Police aware of independence protesters M8 flag plan
The organisers, calling themselves YesM8, said the event was “about being seen” and was not intended to cause traffic disruption. They hope flags could be seen from 70 crossings along the route and are hoping to recruit “local co-ordinators”.
But some have expressed concern over the stunt, claiming it would be a distraction to drivers and could potentially lead to accidents.
A Police Scotland spokeswoman told The Scotsman: “However well-organised and stewarded, large gatherings of people on motorway overbridges could be distracting for drivers approaching at high speeds, as well causing an obstruction to travellers on the overbridges and side roads.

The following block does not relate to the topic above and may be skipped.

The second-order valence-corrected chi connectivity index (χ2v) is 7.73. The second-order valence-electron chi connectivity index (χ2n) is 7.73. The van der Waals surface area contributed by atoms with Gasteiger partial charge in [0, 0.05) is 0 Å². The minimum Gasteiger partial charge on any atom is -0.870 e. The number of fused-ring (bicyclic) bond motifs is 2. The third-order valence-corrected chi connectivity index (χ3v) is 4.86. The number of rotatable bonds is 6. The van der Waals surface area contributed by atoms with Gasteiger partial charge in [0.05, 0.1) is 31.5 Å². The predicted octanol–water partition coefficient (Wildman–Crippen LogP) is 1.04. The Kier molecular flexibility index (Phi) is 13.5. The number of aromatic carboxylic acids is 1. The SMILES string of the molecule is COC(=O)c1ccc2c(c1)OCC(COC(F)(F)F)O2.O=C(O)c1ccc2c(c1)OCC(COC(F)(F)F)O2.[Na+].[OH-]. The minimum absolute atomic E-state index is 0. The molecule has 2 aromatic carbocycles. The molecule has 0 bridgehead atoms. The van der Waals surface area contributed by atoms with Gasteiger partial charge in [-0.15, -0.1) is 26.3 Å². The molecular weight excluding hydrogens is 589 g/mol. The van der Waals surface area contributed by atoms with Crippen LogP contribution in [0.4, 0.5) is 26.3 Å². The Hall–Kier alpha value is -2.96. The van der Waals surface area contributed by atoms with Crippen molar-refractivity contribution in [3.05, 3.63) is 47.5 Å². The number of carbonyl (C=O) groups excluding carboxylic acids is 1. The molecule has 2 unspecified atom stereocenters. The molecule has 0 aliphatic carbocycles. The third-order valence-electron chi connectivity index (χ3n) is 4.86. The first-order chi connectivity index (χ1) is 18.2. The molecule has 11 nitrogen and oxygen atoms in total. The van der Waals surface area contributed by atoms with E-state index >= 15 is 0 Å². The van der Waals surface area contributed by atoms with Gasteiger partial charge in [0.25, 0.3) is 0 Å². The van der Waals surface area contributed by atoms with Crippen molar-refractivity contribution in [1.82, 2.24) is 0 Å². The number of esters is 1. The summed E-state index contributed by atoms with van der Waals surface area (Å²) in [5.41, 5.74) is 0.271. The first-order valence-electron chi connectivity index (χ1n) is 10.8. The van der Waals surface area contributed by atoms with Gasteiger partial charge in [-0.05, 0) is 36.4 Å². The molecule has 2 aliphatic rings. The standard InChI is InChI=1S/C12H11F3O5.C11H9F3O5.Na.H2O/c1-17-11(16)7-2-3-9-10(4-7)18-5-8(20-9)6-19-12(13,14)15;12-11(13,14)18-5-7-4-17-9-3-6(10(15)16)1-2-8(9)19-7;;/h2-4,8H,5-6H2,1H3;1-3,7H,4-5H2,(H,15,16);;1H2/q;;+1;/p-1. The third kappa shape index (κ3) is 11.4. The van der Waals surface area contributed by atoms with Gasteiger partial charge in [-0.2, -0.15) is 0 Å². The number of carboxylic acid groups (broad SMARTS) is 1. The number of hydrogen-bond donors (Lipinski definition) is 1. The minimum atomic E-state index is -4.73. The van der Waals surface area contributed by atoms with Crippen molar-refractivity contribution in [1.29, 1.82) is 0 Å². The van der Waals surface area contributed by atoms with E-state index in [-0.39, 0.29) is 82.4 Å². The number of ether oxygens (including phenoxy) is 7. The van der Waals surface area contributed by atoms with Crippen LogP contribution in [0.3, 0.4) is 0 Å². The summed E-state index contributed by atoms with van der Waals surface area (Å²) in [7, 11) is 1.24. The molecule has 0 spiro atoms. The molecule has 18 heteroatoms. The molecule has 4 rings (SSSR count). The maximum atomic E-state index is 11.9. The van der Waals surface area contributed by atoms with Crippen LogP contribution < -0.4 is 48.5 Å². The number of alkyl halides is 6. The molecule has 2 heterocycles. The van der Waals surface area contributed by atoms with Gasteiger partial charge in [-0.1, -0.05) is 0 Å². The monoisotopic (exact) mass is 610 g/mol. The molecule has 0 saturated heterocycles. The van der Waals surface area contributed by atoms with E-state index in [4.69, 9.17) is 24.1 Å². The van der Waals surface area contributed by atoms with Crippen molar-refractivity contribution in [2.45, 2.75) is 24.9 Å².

“It is an offence under the Roads (Scotland) Act 1984 to hang or fly items such as banners and/or flags from the overbridge structures, or to affix them to road signs. This is to prevent unnecessary distraction to or over-reaction by motorists on these high speed roads, as well as to avoid these items falling onto the road itself causing danger to approaching traffic.
The spokeswoman added officers would work with the group to “facilitate the safe, lawful and peaceful assembly of the participants so that road travellers are not distracted, impeded or otherwise obstructed.”
A spokesman for YesM8 said: “We met them earlier and understand the rules.”
The planned event has divided opinion among independence supporters. Former SNP MSP and Scottish Parliament presiding officer Tricia Marwick tweeted: “If they want to do something then get out leafleting or knocking doors.”
The group said in a statement yesterday: “Just for a little clarity for the naysayers. This is about visibility. This is not about shutting down roads and junctions and causing chaos. We want lawful gatherings on footpaths over the M8.”
YesM8 claims it was inspired by the work of another grassroots campaign, Bridgesforindy, which shares pictures of saltires flying from various crossings.